The hottest summer on record has been this one

According to the World Meteorological Organization (WMO), the summer that just ended on Earth was the hottest on record in the Northern Hemisphere. In the northern part of the world, September 22 marks the end of summer this year. With the use of contemporary instruments, August of last month was the warmest on record since 1979. July 2023 was the warmest month ever recorded, with this one coming in second. The statement was made on Wednesday by the Copernicus European Climate Service and the WMO. August’s temperature exceeded pre-industrial averages by almost 1.5 degrees Celsius. According to global leaders, the globe must not go over that threshold. However, temperature spikes that last for years rather than just a few months worry scientists more.


According to Copernicus, 2023 is currently the second-hottest year on record, only surpassed by 2016. However, according to a website maintained by the University of Maine, the Climate Reanalyzer, the daily temperatures in September are higher than they were a year ago. The WMO further stated that, at about 21 degrees Celsius, the world’s waters were the hottest on record. Over 70% of the Earth’s surface is covered in water. In a statement, Secretary-General Antonio Guterres of the United Nations remarked, “The dog days of summer are not just barking, they are biting.” The phrase “dog days of summer” refers to the period of hot, muggy weather in the summer.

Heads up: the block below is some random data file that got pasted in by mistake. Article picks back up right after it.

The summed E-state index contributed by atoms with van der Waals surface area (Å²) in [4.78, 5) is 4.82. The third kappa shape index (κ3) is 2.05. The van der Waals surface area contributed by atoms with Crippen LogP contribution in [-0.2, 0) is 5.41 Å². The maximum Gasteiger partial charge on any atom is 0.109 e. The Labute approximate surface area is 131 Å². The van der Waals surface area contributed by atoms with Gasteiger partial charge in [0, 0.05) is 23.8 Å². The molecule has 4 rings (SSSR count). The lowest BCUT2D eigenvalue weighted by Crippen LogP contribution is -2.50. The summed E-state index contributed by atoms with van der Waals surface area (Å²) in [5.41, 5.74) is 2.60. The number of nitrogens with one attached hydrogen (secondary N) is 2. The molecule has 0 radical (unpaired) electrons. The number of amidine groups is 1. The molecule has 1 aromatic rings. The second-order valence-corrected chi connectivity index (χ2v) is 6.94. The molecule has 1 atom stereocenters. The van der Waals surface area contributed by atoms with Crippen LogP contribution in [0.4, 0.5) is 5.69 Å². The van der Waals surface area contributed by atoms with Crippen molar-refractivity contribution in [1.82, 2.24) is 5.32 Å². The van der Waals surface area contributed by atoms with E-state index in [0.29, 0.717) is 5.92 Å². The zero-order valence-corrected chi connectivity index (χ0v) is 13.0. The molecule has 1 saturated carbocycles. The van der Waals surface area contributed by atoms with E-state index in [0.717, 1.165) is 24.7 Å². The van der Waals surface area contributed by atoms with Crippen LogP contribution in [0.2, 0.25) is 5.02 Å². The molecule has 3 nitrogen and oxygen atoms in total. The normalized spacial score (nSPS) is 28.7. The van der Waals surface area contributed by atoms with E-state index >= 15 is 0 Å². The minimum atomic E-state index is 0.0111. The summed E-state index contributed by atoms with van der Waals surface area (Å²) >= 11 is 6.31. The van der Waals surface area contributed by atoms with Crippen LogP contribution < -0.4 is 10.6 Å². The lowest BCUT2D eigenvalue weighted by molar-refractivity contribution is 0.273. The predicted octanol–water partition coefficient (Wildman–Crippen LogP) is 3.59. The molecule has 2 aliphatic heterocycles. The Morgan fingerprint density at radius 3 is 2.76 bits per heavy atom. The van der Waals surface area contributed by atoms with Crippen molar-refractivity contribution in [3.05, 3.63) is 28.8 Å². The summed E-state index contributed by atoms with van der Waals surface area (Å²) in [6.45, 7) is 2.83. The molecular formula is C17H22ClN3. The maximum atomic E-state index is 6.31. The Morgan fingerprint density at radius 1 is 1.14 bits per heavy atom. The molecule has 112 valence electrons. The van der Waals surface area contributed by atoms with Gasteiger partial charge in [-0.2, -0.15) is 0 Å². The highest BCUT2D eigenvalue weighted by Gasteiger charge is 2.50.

Scientists attribute the warming of the climate to the burning of coal, oil, and natural gas, as well as the additional influence of El Niño. El Niño, a transient warming of the southern Pacific Ocean, has an impact on global weather patterns. The weather event alters global weather, becoming considerably more significant in its second year. The statistics did not come as a surprise to climatologist Andrew Weaver. According to him, governments have not given global warming enough attention. He voiced worry that once the weather cools off again, people may forget about the problem. Professor Weaver of the University of Victoria in Canada’s School of Earth and Ocean Sciences stated, “It’s time for global leaders to start telling the truth.”

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